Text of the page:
The defense was stymied by the fact that they were unable to argue against same-sex marriage on religious grounds or on the inferiority of homosexuals, which they used effectively in the campaign for Proposition 8, since such arguments would not be admissible as appropriate governmental reasons for denying a fundamental right. Instead, they were reduced to arguing that the only purpose of marriage is procreation and that permitting same-sex couples to marry would in some unspecified way contribute to the "deinstitutionalization" of marriage.

Whereas the opponents of Proposition 8 called a number of leading experts, such as distinguished Harvard historian Nancy Cott, to argue in favor same-sex marriage, the proponents called only one self-described "marriage expert," David Blankenhorn, who, it was revealed, has no Ph.D. in a relevant field and has published only a single peer-reviewed scholarly article, and that article had nothing to do with marriage.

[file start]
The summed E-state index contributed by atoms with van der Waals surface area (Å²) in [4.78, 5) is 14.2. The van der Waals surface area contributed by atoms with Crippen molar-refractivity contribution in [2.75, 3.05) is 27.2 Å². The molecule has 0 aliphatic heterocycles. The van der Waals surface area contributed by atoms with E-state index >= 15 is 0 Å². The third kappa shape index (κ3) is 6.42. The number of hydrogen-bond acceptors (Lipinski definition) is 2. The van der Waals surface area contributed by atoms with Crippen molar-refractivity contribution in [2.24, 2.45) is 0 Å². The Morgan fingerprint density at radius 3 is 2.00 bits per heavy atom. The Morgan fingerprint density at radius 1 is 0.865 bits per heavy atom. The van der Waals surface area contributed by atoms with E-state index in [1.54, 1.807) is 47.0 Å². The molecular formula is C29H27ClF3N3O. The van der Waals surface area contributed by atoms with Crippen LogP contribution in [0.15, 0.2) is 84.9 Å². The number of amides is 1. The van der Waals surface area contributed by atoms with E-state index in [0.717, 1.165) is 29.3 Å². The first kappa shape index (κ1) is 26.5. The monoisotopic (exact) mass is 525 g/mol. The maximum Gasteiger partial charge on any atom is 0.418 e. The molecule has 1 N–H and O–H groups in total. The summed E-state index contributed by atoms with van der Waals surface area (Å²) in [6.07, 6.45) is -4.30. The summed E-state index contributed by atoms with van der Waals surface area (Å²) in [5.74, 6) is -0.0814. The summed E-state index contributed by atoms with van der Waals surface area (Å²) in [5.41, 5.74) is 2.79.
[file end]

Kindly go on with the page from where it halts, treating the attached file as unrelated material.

Most damagingly for his reputation as an expert, Blankenhorn was cross-examined by David Boies, who sliced-and-diced his testimony to a fare-thee-well.

Despite having asserted over and over again in various speeches and publications that allowing gay men and lesbians to marry would harm the institution of marriage, under oath a tongue-tied Blankenhorn could not articulate what this damage would be. Nor could he cite any harm that the institution of marriage had suffered in those jurisdictions where same-sex couples have been allowed to marry for more than a decade. Nor could he explain straightforwardly his social science methodology.

On August 4, 2010, Judge Walker issued his decision. His 136-page opinion demolished the credibility of the defendants' witnesses (pointedly remarking, for example, that "None of Blankenhorn's opinions is reliable"), systematically outlined 80 findings of facts established by the plaintiffs, and concluded unambiguously that Proposition 8 is unconstitutional.